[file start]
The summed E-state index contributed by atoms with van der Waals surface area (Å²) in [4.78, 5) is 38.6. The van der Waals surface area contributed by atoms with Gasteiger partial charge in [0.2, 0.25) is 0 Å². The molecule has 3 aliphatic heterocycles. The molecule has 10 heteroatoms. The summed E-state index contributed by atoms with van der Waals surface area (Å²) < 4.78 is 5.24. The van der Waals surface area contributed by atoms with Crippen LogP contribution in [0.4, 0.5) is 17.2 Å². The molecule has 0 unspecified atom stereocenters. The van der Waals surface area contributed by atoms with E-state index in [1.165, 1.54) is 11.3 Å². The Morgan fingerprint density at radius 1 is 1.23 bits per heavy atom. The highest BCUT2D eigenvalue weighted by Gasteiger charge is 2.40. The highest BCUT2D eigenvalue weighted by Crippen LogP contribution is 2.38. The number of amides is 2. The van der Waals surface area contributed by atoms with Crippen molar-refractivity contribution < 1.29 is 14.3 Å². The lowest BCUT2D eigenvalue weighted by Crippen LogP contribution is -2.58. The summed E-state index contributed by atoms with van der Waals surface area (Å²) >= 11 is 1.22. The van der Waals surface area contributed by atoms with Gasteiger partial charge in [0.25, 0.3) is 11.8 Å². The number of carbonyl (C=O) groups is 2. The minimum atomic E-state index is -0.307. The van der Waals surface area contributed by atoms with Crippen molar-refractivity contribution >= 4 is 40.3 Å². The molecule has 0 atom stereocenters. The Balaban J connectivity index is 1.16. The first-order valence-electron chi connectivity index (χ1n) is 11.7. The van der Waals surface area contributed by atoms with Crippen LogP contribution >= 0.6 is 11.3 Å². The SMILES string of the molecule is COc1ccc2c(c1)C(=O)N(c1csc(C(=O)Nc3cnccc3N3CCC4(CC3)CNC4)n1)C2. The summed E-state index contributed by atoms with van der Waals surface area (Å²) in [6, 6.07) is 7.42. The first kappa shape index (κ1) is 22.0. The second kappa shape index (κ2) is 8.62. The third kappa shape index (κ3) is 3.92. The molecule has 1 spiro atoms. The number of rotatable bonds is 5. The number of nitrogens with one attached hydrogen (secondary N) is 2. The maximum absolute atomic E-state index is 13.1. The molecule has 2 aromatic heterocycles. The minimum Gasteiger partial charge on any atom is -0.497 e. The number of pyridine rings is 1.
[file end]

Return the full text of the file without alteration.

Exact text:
The summed E-state index contributed by atoms with van der Waals surface area (Å²) in [4.78, 5) is 38.6. The van der Waals surface area contributed by atoms with Gasteiger partial charge in [0.2, 0.25) is 0 Å². The molecule has 3 aliphatic heterocycles. The molecule has 10 heteroatoms. The summed E-state index contributed by atoms with van der Waals surface area (Å²) < 4.78 is 5.24. The van der Waals surface area contributed by atoms with Crippen LogP contribution in [0.4, 0.5) is 17.2 Å². The molecule has 0 unspecified atom stereocenters. The van der Waals surface area contributed by atoms with E-state index in [1.165, 1.54) is 11.3 Å². The Morgan fingerprint density at radius 1 is 1.23 bits per heavy atom. The highest BCUT2D eigenvalue weighted by Gasteiger charge is 2.40. The highest BCUT2D eigenvalue weighted by Crippen LogP contribution is 2.38. The number of amides is 2. The van der Waals surface area contributed by atoms with Crippen molar-refractivity contribution < 1.29 is 14.3 Å². The lowest BCUT2D eigenvalue weighted by Crippen LogP contribution is -2.58. The summed E-state index contributed by atoms with van der Waals surface area (Å²) >= 11 is 1.22. The van der Waals surface area contributed by atoms with Gasteiger partial charge in [0.25, 0.3) is 11.8 Å². The number of carbonyl (C=O) groups is 2. The minimum atomic E-state index is -0.307. The van der Waals surface area contributed by atoms with Crippen molar-refractivity contribution >= 4 is 40.3 Å². The molecule has 0 atom stereocenters. The Balaban J connectivity index is 1.16. The first-order valence-electron chi connectivity index (χ1n) is 11.7. The van der Waals surface area contributed by atoms with Crippen LogP contribution >= 0.6 is 11.3 Å². The SMILES string of the molecule is COc1ccc2c(c1)C(=O)N(c1csc(C(=O)Nc3cnccc3N3CCC4(CC3)CNC4)n1)C2. The summed E-state index contributed by atoms with van der Waals surface area (Å²) in [6, 6.07) is 7.42. The first kappa shape index (κ1) is 22.0. The second kappa shape index (κ2) is 8.62. The third kappa shape index (κ3) is 3.92. The molecule has 1 spiro atoms. The number of rotatable bonds is 5. The number of nitrogens with one attached hydrogen (secondary N) is 2. The maximum absolute atomic E-state index is 13.1. The molecule has 2 aromatic heterocycles. The minimum Gasteiger partial charge on any atom is -0.497 e. The number of pyridine rings is 1.